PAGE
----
So - first - do your research on 3D printers. Get a feel and knowledge of the different designs people have come up with, as well as the ones that are sold. Learn all the terminology, what plastics are used, etc. Learn the difference (for instance) between FDM and Stereolithography 3D printers. Study all of Makerbot's designs. Read as many blogs as you can about building 3D printers. Learn about stepper motors, drivers, the code involved, the various forks of that code, what RAMPS and GCode are, etc. Do you know your acme threaded rod from standard threaded rod? Will you use belts or some other drive system? What about microstepping? Or maybe DC servos? How about a heated bed (you will need one). Or the extruder? Wades? J-head? Bowden? Learn what those and tons of other terms mean.

Also - read everything (everything!) at the site which arguably started the whole open-source 3D printing "revolution":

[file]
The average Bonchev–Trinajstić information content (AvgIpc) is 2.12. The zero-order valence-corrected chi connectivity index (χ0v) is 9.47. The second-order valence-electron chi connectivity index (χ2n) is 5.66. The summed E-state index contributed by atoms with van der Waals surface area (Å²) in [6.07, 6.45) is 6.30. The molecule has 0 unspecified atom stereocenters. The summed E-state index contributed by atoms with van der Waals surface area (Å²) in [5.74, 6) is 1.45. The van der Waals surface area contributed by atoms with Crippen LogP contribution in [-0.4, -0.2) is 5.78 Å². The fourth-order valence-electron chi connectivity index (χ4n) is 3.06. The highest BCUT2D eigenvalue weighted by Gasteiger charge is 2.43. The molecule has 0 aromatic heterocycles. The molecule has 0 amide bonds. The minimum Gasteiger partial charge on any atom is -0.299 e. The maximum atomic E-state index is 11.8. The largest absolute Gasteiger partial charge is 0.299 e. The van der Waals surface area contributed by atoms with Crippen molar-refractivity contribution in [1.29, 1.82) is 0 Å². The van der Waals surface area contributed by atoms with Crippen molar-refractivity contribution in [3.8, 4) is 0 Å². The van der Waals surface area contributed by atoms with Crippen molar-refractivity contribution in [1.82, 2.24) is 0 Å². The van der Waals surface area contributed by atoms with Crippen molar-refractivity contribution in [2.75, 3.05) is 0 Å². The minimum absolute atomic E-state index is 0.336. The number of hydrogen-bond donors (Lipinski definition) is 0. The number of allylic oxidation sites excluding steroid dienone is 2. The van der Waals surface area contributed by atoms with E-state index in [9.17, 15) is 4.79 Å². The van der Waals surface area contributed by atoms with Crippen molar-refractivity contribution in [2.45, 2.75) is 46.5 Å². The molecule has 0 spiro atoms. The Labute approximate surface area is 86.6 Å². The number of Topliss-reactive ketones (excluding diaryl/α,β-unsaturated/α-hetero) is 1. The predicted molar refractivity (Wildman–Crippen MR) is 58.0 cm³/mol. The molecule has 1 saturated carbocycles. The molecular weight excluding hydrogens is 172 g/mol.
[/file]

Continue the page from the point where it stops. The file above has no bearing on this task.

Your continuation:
http://reprap.org/

Netherman555:
Anyway, does anybody know how to build a 3D printer, preferably from scratch?

Every scratch-built 3D printer is slightly different. People have even used Lego to build a 3D printer! Think about that!

You can also do the "ground up" building system - also known as "RepStrap" - it's basically the concept of building a device to build your device. Usually, your RepStrap won't be very accurate. But it doesn't have to be - it just has to be accurate enough (think about it - humans went from rocks to metal to plastics, etc - and at each step, the previous tooling wasn't as accurate as what was produced - but it happened; it's proof positive that you don't need a precision tool to make a precision tool - you just need one "good enough").